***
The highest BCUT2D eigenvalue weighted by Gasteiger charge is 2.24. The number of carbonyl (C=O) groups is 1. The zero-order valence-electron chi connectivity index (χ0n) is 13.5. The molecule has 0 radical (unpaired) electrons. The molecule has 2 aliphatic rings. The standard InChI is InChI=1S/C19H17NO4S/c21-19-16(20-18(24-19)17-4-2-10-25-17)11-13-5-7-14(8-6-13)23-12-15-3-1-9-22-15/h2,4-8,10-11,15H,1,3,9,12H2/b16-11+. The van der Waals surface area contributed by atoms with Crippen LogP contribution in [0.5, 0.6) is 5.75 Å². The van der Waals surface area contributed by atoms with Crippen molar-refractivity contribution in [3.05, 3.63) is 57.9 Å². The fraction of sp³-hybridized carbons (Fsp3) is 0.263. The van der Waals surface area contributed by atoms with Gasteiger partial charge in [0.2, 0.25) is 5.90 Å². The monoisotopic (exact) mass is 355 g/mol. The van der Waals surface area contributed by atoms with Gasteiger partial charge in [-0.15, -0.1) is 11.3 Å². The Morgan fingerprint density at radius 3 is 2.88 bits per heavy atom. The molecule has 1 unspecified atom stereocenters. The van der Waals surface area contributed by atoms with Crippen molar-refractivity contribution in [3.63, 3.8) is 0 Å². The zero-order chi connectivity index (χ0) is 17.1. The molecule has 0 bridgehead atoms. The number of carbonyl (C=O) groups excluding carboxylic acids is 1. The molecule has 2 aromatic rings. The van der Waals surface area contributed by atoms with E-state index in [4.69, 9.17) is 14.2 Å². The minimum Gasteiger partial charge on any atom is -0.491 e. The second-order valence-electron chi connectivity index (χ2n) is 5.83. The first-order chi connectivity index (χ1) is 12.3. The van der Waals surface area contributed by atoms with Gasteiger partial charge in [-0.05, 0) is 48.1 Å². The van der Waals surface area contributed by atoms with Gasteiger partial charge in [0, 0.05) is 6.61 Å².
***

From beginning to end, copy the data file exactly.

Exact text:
The highest BCUT2D eigenvalue weighted by Gasteiger charge is 2.24. The number of carbonyl (C=O) groups is 1. The zero-order valence-electron chi connectivity index (χ0n) is 13.5. The molecule has 0 radical (unpaired) electrons. The molecule has 2 aliphatic rings. The standard InChI is InChI=1S/C19H17NO4S/c21-19-16(20-18(24-19)17-4-2-10-25-17)11-13-5-7-14(8-6-13)23-12-15-3-1-9-22-15/h2,4-8,10-11,15H,1,3,9,12H2/b16-11+. The van der Waals surface area contributed by atoms with Crippen LogP contribution in [0.5, 0.6) is 5.75 Å². The van der Waals surface area contributed by atoms with Crippen molar-refractivity contribution in [3.05, 3.63) is 57.9 Å². The fraction of sp³-hybridized carbons (Fsp3) is 0.263. The van der Waals surface area contributed by atoms with Gasteiger partial charge in [0.2, 0.25) is 5.90 Å². The monoisotopic (exact) mass is 355 g/mol. The van der Waals surface area contributed by atoms with Gasteiger partial charge in [-0.15, -0.1) is 11.3 Å². The Morgan fingerprint density at radius 3 is 2.88 bits per heavy atom. The molecule has 1 unspecified atom stereocenters. The van der Waals surface area contributed by atoms with Crippen molar-refractivity contribution in [3.63, 3.8) is 0 Å². The zero-order chi connectivity index (χ0) is 17.1. The molecule has 0 bridgehead atoms. The number of carbonyl (C=O) groups excluding carboxylic acids is 1. The molecule has 2 aromatic rings. The van der Waals surface area contributed by atoms with E-state index in [4.69, 9.17) is 14.2 Å². The minimum Gasteiger partial charge on any atom is -0.491 e. The second-order valence-electron chi connectivity index (χ2n) is 5.83. The first-order chi connectivity index (χ1) is 12.3. The van der Waals surface area contributed by atoms with Gasteiger partial charge in [-0.05, 0) is 48.1 Å². The van der Waals surface area contributed by atoms with Gasteiger partial charge in [0, 0.05) is 6.61 Å².